As a response to the widely perceived decline in taxonomic and curatorial expertise, the Natural History Museum, London invites expressions of interest for taxonomy trainees. The aim is to enthuse and help train a number of people with a demonstrable interest in taxonomy and museum collections, by giving them an opportunity to learn taxonomic and curatorial skills under guidance from experienced staff in the environment of the Natural History Museum’s world famous specimen collections.
The traineeship will equip you with a range of basic taxonomic and curatorial skills and are suitable for individuals seeking further development in this discipline and who wish to experience this type of work.
This project is intended to be rolled out as a fee paying traineeship, but for the first year, as a trial, a small number of short-term (three month) traineeships will have the fee waived, and instead the Museum will provide daily allowances toward accommodation, subsistence and travel.
Traineeships will be available in the Departments of Botany, Entomology and Zoology. Dates of traineeships are negotiable with supervisors, but must take place between March and October 2010.
Successful applicants will have:
- a good general education to A-level or equivalent
- a demonstrable enthusiasm for natural history
- previous experience, however small, of handling animal or plant specimens
- attention to detail
- the ability to work with others
- the ability to work to deadlines
- a willingness to take on tasks with a positive attitude
- familiarity with standard computer software e.g. Word, Excel.
Taxonomy Traineeship Scheme
The Natural History Museum
London SW7 9BD
The successful candidates will be involved in one of the following projects:
Taxonomy Traineeship Scheme:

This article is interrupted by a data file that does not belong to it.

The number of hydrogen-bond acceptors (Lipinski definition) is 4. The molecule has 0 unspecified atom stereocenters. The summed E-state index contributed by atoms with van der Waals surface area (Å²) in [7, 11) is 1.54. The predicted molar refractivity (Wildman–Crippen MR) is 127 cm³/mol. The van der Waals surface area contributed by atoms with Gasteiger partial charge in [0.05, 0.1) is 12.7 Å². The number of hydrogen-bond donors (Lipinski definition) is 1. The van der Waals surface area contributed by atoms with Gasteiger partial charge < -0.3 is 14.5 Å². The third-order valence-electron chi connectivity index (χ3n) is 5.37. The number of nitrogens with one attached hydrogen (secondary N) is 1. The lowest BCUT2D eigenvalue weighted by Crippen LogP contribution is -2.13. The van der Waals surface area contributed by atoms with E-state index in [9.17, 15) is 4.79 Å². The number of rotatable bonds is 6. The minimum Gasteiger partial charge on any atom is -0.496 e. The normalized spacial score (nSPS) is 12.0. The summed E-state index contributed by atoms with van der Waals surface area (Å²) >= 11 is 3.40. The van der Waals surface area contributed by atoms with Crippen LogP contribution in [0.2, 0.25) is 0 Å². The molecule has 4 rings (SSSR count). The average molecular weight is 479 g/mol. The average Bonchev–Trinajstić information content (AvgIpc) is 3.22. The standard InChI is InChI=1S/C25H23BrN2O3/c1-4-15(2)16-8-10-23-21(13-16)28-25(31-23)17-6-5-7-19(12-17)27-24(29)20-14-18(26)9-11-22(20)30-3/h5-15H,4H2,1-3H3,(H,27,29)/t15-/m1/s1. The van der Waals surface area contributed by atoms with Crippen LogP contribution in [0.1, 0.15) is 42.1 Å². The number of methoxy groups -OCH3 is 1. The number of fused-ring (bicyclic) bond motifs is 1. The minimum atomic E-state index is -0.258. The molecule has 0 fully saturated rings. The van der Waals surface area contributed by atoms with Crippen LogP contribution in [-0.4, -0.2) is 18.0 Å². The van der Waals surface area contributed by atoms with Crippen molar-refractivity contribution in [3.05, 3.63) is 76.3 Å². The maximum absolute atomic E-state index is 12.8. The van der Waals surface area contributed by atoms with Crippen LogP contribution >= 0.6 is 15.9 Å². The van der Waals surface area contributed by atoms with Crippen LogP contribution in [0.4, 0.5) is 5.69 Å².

1. Botany. Identification of type specimens in the Liverwort Herbarium This project involves tracing which specimens represent type material. It is very strongly taxonomy oriented and provides an opportunity to work in an internationally important botanical collection, learning the core skills of curation as well as specimen-based research.
2. Open Air Laboratory (OPAL) surveys. This is an opportunity to take part in a citizen science project. Some field work is involved and there may be limited week-end work.
3. Taxonomic and curatorial work in the Natural History Museum’s beetle collections. Beetles are the most diverse group of organisms on the planet, and the Natural History Museum’s collections are probably the most comprehensive in the world. The successful applicant will spend three months working on designated taxonomy and curatorial projects in the collections, learning essential skills from the Museum’s renowned team of coleopterists.
4. Taxonomic and curatorial work in the Natural History Museum’s Zoology Department. The Zoology Department's collections comprise 30 million specimens, 22 million of which are in spirit. The successful candidate will experience the diverse challenges of identifying and curating specimens from one, or several, zoological groups possibly including, but not necessarily limited to, fish, birds and lower invertebrates. Please state your preferences in your application.